The Student News Site of Texas A&M University - College Station

The Battalion

The Student News Site of Texas A&M University - College Station

The Battalion

The Student News Site of Texas A&M University - College Station

The Battalion

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Fish Camp goes lime


Graphic by Josh Sheen

In less than 30 days, the first of seven sets of students will arrive at Lakeview Methodist Conference Center, in Palestine, Texas, for four days of Fish Camp, a freshman’s first tradition.
2014 marks the introduction of the largest freshman class to date, said Alex Kalin, head director of Fish Camp for 2014, and the introduction of a Lime Camp, the seventh color added to the Fish Camp spectrum.
“Last year, the freshman class grew a lot more than it was predicted to and so Fish Camp found itself unprepared to accommodate all of the freshmen that wanted to attend camp,” Kalin said.
Kalin said in 2013 approximately 6,500 incoming freshmen registered for Fish Camp, and the organization had only allowed space for 6,000.
Ashley Holder, the 2014 chair for the Lime Camp, said it was important that all students have the opportunity to attend.
“I didn’t see [behind-the-scenes] of denying freshman, but after camp in my hometown and on campus, I heard people saying ‘oh I didn’t get to go to fish camp’ and that was really disappointing,” Holder said.
Ike Ntube, one of the seven assistant directors of Fish Camp, said the organization anticipated a similar increase in incoming students this year.
“The prediction we were given was 10,600, but this upcoming fall there’s going to be just under 11,000 freshmen on campus, which is probably 1,500 to 2,000 more than we had even last year,” Ntube said. “We know that we get approximately two-thirds of the freshmen at fish camp, and so in order to capture that two-thirds, we knew we needed to also grow with the student body.”
Kalin said when the idea for a seventh camp was proposed and presented, one of the foremost questions asked concerned “sister camps.” In the past, the even number of six camps provided the opportunity for sets of camps to pair up and interact more regularly, Kalin said, and seven camps would not allow for this opportunity.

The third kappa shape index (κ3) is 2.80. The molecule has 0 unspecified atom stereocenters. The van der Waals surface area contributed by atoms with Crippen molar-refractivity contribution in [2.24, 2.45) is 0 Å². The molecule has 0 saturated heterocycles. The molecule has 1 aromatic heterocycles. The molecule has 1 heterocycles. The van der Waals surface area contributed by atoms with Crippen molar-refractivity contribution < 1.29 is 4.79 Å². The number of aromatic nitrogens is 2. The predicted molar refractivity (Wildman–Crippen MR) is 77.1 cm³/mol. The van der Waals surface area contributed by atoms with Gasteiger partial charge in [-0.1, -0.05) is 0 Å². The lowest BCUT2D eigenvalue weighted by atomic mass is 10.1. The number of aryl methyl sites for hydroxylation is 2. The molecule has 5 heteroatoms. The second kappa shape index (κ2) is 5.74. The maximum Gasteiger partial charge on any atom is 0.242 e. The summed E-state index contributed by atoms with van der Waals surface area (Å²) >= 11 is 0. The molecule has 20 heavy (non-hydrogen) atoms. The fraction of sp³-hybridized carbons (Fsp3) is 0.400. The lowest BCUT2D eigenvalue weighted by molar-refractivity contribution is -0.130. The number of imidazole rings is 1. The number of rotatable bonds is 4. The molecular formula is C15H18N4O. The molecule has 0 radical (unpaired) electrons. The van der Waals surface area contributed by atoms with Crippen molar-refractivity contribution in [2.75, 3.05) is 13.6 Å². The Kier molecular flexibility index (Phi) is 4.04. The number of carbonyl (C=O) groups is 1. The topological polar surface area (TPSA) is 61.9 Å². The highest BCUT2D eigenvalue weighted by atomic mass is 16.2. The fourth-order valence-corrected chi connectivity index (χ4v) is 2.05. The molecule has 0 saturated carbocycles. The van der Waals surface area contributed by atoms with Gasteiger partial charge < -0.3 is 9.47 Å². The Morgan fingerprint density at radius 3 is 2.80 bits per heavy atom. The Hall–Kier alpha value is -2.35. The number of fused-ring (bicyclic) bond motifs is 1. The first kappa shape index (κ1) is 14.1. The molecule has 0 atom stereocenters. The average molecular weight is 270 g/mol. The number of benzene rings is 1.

“Our answer to that question was that session unity is more important,” Kalin said. “We made that clear from the get-go. Each of the assistant directors is in charge of the session, and they’ve done a good job of making sure that everyone sort of — shares the session love equally.”
Kalin said as Fish Camp has expanded, Lakeview has expanded too and has worked hard to accommodate the larger class. Kalin said that Crew has been an integral part of behind-the-scenes work at camp and merited its own color to even out the new fish camp logo.
“Part of the reason why we’ve worked so hard to keep it at Lakeview is, if it were in College Station, maybe you could go home and spend the night at your house, you don’t have to worry about fish camp, but if you’re two hours away in Lakeview you can’t get away from it, and you don’t have to worry about all that other stuff,” Kalin said.
Ntube said the directors’ goal is to break the borders of identifying as part of only one discussion group, or one camp or one session.
“Well, maybe you weren’t in our camp, but you’re still a freshman, you’re still an Aggie,” Ntube said. “That’s all that counts. We’re hoping that will grow.”
This year, Fish Camp is organizing more activities after fish camps that include all freshmen, not necessarily just the ones that went to camp, Holder said.
“We want to include the freshmen that don’t get to go to Fish Camp,” Holder said.
“Our job as counselors is to be ambassadors for A&M, and transition the entire freshmen class, not just those students that were at our four days of camp.”
Kalin said that the addition of Lime Camp was one of the biggest changes that had happened since he’d been part of the organization. He said he thought that Fish Camp as a whole has become more self-aware and more intentional this year.
“The changes in the past few years have been freshman-focused,” Kalin said. “It’s who camp will actually affect. It’s more of a culture shift than anything else. We’re just excited for the class of 2018. This is, for the three of us, our last year at Lakeview, and we’re less than 30 days from camp. The work is building at the same time the excitement level is rising. We’re going to go into it knowing this is our last shot at making sure the freshmen have a great time.”

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